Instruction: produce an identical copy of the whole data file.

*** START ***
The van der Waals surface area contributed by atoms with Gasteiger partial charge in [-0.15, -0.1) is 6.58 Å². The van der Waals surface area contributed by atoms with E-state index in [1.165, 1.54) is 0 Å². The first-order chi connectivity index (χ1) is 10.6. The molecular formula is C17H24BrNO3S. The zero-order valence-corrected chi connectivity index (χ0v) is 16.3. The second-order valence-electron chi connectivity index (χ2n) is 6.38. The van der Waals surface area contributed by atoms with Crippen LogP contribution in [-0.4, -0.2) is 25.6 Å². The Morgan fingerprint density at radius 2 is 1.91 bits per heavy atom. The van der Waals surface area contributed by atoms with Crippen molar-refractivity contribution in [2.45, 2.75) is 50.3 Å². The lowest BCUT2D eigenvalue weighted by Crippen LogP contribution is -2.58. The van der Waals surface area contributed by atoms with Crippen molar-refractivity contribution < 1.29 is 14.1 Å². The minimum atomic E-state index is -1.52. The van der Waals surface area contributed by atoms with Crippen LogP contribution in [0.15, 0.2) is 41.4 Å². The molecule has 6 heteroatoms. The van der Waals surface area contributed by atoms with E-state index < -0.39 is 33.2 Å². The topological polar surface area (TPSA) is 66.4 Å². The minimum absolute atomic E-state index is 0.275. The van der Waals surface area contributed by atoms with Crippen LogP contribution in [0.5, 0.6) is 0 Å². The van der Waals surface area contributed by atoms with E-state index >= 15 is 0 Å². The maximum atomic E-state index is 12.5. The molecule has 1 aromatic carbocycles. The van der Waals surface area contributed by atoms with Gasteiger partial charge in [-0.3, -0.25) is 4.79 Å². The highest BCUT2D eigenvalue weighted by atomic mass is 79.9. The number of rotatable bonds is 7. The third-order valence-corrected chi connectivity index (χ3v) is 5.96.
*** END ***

The van der Waals surface area contributed by atoms with Gasteiger partial charge in [-0.15, -0.1) is 6.58 Å². The van der Waals surface area contributed by atoms with E-state index in [1.165, 1.54) is 0 Å². The first-order chi connectivity index (χ1) is 10.6. The molecular formula is C17H24BrNO3S. The zero-order valence-corrected chi connectivity index (χ0v) is 16.3. The second-order valence-electron chi connectivity index (χ2n) is 6.38. The van der Waals surface area contributed by atoms with Crippen LogP contribution in [-0.4, -0.2) is 25.6 Å². The Morgan fingerprint density at radius 2 is 1.91 bits per heavy atom. The van der Waals surface area contributed by atoms with Crippen molar-refractivity contribution in [2.45, 2.75) is 50.3 Å². The lowest BCUT2D eigenvalue weighted by Crippen LogP contribution is -2.58. The van der Waals surface area contributed by atoms with Crippen molar-refractivity contribution < 1.29 is 14.1 Å². The minimum atomic E-state index is -1.52. The van der Waals surface area contributed by atoms with Crippen LogP contribution in [0.15, 0.2) is 41.4 Å². The molecule has 6 heteroatoms. The van der Waals surface area contributed by atoms with E-state index < -0.39 is 33.2 Å². The topological polar surface area (TPSA) is 66.4 Å². The minimum absolute atomic E-state index is 0.275. The van der Waals surface area contributed by atoms with Crippen LogP contribution in [0.5, 0.6) is 0 Å². The van der Waals surface area contributed by atoms with E-state index >= 15 is 0 Å². The maximum atomic E-state index is 12.5. The molecule has 1 aromatic carbocycles. The van der Waals surface area contributed by atoms with Gasteiger partial charge in [-0.3, -0.25) is 4.79 Å². The highest BCUT2D eigenvalue weighted by atomic mass is 79.9. The number of rotatable bonds is 7. The third-order valence-corrected chi connectivity index (χ3v) is 5.96.